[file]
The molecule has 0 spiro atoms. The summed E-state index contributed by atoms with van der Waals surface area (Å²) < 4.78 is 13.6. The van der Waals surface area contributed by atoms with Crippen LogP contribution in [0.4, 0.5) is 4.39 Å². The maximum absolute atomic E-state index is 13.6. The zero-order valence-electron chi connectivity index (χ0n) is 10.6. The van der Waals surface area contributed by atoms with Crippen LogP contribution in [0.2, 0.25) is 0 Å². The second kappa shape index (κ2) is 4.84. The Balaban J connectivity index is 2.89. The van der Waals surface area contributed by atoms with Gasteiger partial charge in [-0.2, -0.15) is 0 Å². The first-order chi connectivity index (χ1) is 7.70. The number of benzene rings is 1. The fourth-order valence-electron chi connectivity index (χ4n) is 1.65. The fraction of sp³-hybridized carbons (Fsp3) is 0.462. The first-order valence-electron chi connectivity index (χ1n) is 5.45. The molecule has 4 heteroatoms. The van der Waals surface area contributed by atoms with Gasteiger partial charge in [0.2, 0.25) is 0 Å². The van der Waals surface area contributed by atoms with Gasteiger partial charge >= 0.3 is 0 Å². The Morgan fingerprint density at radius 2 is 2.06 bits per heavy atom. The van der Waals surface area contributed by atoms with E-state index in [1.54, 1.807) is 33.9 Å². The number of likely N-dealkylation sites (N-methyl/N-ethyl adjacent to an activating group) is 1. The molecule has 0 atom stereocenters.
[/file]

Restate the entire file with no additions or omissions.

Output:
The molecule has 0 spiro atoms. The summed E-state index contributed by atoms with van der Waals surface area (Å²) < 4.78 is 13.6. The van der Waals surface area contributed by atoms with Crippen LogP contribution in [0.4, 0.5) is 4.39 Å². The maximum absolute atomic E-state index is 13.6. The zero-order valence-electron chi connectivity index (χ0n) is 10.6. The van der Waals surface area contributed by atoms with Crippen LogP contribution in [0.2, 0.25) is 0 Å². The second kappa shape index (κ2) is 4.84. The Balaban J connectivity index is 2.89. The van der Waals surface area contributed by atoms with Gasteiger partial charge in [-0.2, -0.15) is 0 Å². The first-order chi connectivity index (χ1) is 7.70. The number of benzene rings is 1. The fourth-order valence-electron chi connectivity index (χ4n) is 1.65. The fraction of sp³-hybridized carbons (Fsp3) is 0.462. The first-order valence-electron chi connectivity index (χ1n) is 5.45. The molecule has 4 heteroatoms. The van der Waals surface area contributed by atoms with Gasteiger partial charge in [0.2, 0.25) is 0 Å². The van der Waals surface area contributed by atoms with Gasteiger partial charge >= 0.3 is 0 Å². The Morgan fingerprint density at radius 2 is 2.06 bits per heavy atom. The van der Waals surface area contributed by atoms with E-state index in [1.54, 1.807) is 33.9 Å². The number of likely N-dealkylation sites (N-methyl/N-ethyl adjacent to an activating group) is 1. The molecule has 0 atom stereocenters.